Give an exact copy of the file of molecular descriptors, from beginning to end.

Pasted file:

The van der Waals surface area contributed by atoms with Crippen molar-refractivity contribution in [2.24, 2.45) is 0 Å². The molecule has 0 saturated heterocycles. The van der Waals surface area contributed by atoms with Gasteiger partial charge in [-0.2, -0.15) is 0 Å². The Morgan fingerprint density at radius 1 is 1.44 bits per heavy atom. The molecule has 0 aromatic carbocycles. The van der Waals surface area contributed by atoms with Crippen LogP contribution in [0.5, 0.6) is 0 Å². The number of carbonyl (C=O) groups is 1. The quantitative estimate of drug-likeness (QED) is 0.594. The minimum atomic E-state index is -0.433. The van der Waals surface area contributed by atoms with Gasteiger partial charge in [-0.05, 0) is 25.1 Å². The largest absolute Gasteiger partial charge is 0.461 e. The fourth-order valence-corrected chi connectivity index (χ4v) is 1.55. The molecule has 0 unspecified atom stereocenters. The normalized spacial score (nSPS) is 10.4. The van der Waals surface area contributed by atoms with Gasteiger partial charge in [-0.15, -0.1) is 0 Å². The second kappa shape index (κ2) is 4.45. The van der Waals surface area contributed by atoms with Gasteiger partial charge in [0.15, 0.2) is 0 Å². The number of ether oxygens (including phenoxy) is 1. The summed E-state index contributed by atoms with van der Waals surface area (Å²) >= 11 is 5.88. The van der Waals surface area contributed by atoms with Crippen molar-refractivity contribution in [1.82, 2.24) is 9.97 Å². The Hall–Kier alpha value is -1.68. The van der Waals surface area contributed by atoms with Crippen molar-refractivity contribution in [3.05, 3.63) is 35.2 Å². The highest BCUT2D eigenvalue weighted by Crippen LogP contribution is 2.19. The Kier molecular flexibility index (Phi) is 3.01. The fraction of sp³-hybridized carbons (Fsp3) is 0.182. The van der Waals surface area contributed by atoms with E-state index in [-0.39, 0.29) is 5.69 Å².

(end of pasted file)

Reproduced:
The van der Waals surface area contributed by atoms with Crippen molar-refractivity contribution in [2.24, 2.45) is 0 Å². The molecule has 0 saturated heterocycles. The van der Waals surface area contributed by atoms with Gasteiger partial charge in [-0.2, -0.15) is 0 Å². The Morgan fingerprint density at radius 1 is 1.44 bits per heavy atom. The molecule has 0 aromatic carbocycles. The van der Waals surface area contributed by atoms with Crippen LogP contribution in [0.5, 0.6) is 0 Å². The number of carbonyl (C=O) groups is 1. The quantitative estimate of drug-likeness (QED) is 0.594. The minimum atomic E-state index is -0.433. The van der Waals surface area contributed by atoms with Gasteiger partial charge in [-0.05, 0) is 25.1 Å². The largest absolute Gasteiger partial charge is 0.461 e. The fourth-order valence-corrected chi connectivity index (χ4v) is 1.55. The molecule has 0 unspecified atom stereocenters. The normalized spacial score (nSPS) is 10.4. The van der Waals surface area contributed by atoms with Gasteiger partial charge in [-0.15, -0.1) is 0 Å². The second kappa shape index (κ2) is 4.45. The van der Waals surface area contributed by atoms with Gasteiger partial charge in [0.15, 0.2) is 0 Å². The number of ether oxygens (including phenoxy) is 1. The summed E-state index contributed by atoms with van der Waals surface area (Å²) >= 11 is 5.88. The van der Waals surface area contributed by atoms with Crippen molar-refractivity contribution in [1.82, 2.24) is 9.97 Å². The Hall–Kier alpha value is -1.68. The van der Waals surface area contributed by atoms with Crippen molar-refractivity contribution in [3.05, 3.63) is 35.2 Å². The highest BCUT2D eigenvalue weighted by Crippen LogP contribution is 2.19. The Kier molecular flexibility index (Phi) is 3.01. The fraction of sp³-hybridized carbons (Fsp3) is 0.182. The van der Waals surface area contributed by atoms with E-state index in [-0.39, 0.29) is 5.69 Å².